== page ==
Hydrogels of conjugated polyelectrolytes for biosensor and biochip applications
2005 (English)Doctoral thesis, comprehensive summary (Other academic)
This thesis describes the use of conjugated polyelectrolytes (CPEs) in biosensor devices. The method is based on non-covalent assembly of the biomolecule of interest and the CPE functioning as the reporter, in one case as a transducer, of biomolecular events. Devices of these assemblies on solid supports that can operate in liquid solutions have been the focus. Polythiophenes, both semiconducting and conducting, is the class of materials that has been used in this work. The semiconducting polythiophenes have ionic side chains which makes them water soluble. This ionic side chain is capable of both forming electrostatic and hydrogen bonds, and when paired with the hydrophobic backbone of the polymer a great number of interactions with biomolecules are possible. The highly conducting polythiophene derivative PEDOT -PSS, (PEDOT) doped with ionic and water soluble PSS polyelectrolyte, was used as the conducting material in 3D-electrode. Both the semiconducting and conducting polymers described above forms hydrogels on solid supports if crosslinked with the appropriate ion, biomolecule or polymer. Evaluation of the CPEs, both with and without biomolecules, was performed in liquid, solid and hydrogel state using a number of techniques. This was done to understand how the CPEs behave when exposed to different buffer systems and various biomolecules.
Hydrogels of conjugated polyelectrolytes combined with biomolecules are attractive as biosensors. The advantage with the hydrogel format is the high water content, the porous structure and the large capacity of binding molecules. High water content is important to preserve the biomolecules by providing the correct buffered environment. In this thesis we demonstrated a hydrogel of the highly conducting PEDOT -PSS polymer that was crosslinked on a solid support together with horseradish peroxidase (HRP) enzyme, forming an enzyme-enhanced electrode. Further studies of hydrogels were done using in situ quartz crystal microbalance with dissipation (QCM-D). POWT is a CPE withproperties well suited for biochip applications and readily forms hydrogels when exposed to water-based buffer solutions or biomolecule solutions. Detection ofcomplementary DNA and rejection of non-complementary DNA in a POWT hydrogel was demonstrated. The interaction between POWT and DNAoligonucleotides was also evaluated using fluorescence resonance energy transfer (FRET) in solution. Labeled DNA oligonucleotides with energy accepting or donating fluorophores allowed us to determine distance and binding stoichiometry in the non-covalent POWT-DNA complex.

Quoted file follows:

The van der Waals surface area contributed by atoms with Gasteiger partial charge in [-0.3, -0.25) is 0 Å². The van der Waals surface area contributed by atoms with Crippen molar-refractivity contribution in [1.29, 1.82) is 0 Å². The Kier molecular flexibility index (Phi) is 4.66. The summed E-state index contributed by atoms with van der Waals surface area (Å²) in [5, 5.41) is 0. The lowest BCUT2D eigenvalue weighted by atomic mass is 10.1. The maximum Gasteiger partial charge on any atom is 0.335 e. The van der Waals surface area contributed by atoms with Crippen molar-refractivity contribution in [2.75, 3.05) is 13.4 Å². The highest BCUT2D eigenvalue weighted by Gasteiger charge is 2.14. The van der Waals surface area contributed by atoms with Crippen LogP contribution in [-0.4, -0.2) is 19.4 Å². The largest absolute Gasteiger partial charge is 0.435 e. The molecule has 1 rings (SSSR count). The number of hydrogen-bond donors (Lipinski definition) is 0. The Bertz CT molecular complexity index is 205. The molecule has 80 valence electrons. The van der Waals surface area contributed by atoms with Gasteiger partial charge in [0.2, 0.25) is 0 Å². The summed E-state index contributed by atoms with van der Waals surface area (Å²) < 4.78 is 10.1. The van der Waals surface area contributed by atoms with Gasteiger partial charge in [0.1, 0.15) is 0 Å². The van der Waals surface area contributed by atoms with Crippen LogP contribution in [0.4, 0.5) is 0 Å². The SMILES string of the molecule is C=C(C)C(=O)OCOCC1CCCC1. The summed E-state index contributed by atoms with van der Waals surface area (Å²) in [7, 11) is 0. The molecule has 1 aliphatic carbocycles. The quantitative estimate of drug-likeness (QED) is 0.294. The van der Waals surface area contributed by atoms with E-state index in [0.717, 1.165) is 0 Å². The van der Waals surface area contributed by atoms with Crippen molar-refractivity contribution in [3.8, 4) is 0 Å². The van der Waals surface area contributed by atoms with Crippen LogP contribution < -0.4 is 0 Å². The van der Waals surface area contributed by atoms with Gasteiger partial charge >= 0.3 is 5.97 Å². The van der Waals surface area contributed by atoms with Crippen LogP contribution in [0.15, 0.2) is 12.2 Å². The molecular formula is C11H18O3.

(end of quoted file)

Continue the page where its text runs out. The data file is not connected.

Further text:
Patterning and anchoring of biomolecules and non-covalent assembled CPE-biomolecule complexes to a chip surface was studied; in the adsorbed state these complexes are hydrogels. Our novel method is based on the modification of the surface energy of a hydrophilic substrate surface using hydrophobic poly(dimethylsiloxane) (PDMS) elastomer stamp containing a relief pattern. Different conformations in biomolecules could be detected using fluorescence microscopy, where the CPEs acts as reporters and the PDMS modified substrates as discriminator. Also, excellent enzyme activity in patterned CPE/Horseradish peroxidase (HRP) enzyme was shown.
Distances between the individual molecules in solid state devices of conjugated polymers can be small. In luminescence devices, such as light emitting diodes or fluorescence biosensors, there is a chance of interaction between conjugated molecules especially if more than one type of molecule is present. Quenching of the light and fluorescence energy transfer can occur and a simple approach to study this was developed.
Place, publisher, year, edition, pages
Linköping: Linköpings universitet , 2005. , 78 p.
Linköping Studies in Science and Technology. Dissertations, ISSN 0345-7524 ; 982
IdentifiersURN: urn:nbn:se:liu:diva-30215Local ID: 15710ISBN: 91-85457-58-2OAI: oai:DiVA.org:liu-30215DiVA: diva2:251037
2005-12-09, Hörsal Planck, Campus Valla, Linköping, 10:15 (Swedish)
Caldwell, Karin D., Professor
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